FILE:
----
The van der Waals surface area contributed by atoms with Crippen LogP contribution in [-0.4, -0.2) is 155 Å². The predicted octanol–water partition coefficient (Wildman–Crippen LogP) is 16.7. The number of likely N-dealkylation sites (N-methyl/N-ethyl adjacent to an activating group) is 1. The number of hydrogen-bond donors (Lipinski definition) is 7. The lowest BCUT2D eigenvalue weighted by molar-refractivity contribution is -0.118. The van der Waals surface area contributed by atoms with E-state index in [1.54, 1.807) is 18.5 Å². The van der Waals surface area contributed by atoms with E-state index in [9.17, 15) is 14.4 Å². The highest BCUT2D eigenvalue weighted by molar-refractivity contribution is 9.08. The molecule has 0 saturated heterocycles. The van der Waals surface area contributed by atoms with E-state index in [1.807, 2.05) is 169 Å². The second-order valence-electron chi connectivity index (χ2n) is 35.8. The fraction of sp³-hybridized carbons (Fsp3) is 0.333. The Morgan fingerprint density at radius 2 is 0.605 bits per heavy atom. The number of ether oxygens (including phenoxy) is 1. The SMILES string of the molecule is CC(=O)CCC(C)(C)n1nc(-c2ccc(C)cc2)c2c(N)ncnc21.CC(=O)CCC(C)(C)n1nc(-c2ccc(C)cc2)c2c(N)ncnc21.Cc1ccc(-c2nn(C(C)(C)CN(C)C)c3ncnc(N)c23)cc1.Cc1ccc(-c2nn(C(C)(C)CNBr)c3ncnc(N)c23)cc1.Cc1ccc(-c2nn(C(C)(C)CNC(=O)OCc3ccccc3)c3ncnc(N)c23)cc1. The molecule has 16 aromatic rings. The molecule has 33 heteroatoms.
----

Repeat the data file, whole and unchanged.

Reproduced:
The van der Waals surface area contributed by atoms with Crippen LogP contribution in [-0.4, -0.2) is 155 Å². The predicted octanol–water partition coefficient (Wildman–Crippen LogP) is 16.7. The number of likely N-dealkylation sites (N-methyl/N-ethyl adjacent to an activating group) is 1. The number of hydrogen-bond donors (Lipinski definition) is 7. The lowest BCUT2D eigenvalue weighted by molar-refractivity contribution is -0.118. The van der Waals surface area contributed by atoms with E-state index in [1.54, 1.807) is 18.5 Å². The van der Waals surface area contributed by atoms with E-state index in [9.17, 15) is 14.4 Å². The highest BCUT2D eigenvalue weighted by molar-refractivity contribution is 9.08. The molecule has 0 saturated heterocycles. The van der Waals surface area contributed by atoms with E-state index in [1.807, 2.05) is 169 Å². The second-order valence-electron chi connectivity index (χ2n) is 35.8. The fraction of sp³-hybridized carbons (Fsp3) is 0.333. The Morgan fingerprint density at radius 2 is 0.605 bits per heavy atom. The number of ether oxygens (including phenoxy) is 1. The SMILES string of the molecule is CC(=O)CCC(C)(C)n1nc(-c2ccc(C)cc2)c2c(N)ncnc21.CC(=O)CCC(C)(C)n1nc(-c2ccc(C)cc2)c2c(N)ncnc21.Cc1ccc(-c2nn(C(C)(C)CN(C)C)c3ncnc(N)c23)cc1.Cc1ccc(-c2nn(C(C)(C)CNBr)c3ncnc(N)c23)cc1.Cc1ccc(-c2nn(C(C)(C)CNC(=O)OCc3ccccc3)c3ncnc(N)c23)cc1. The molecule has 16 aromatic rings. The molecule has 33 heteroatoms.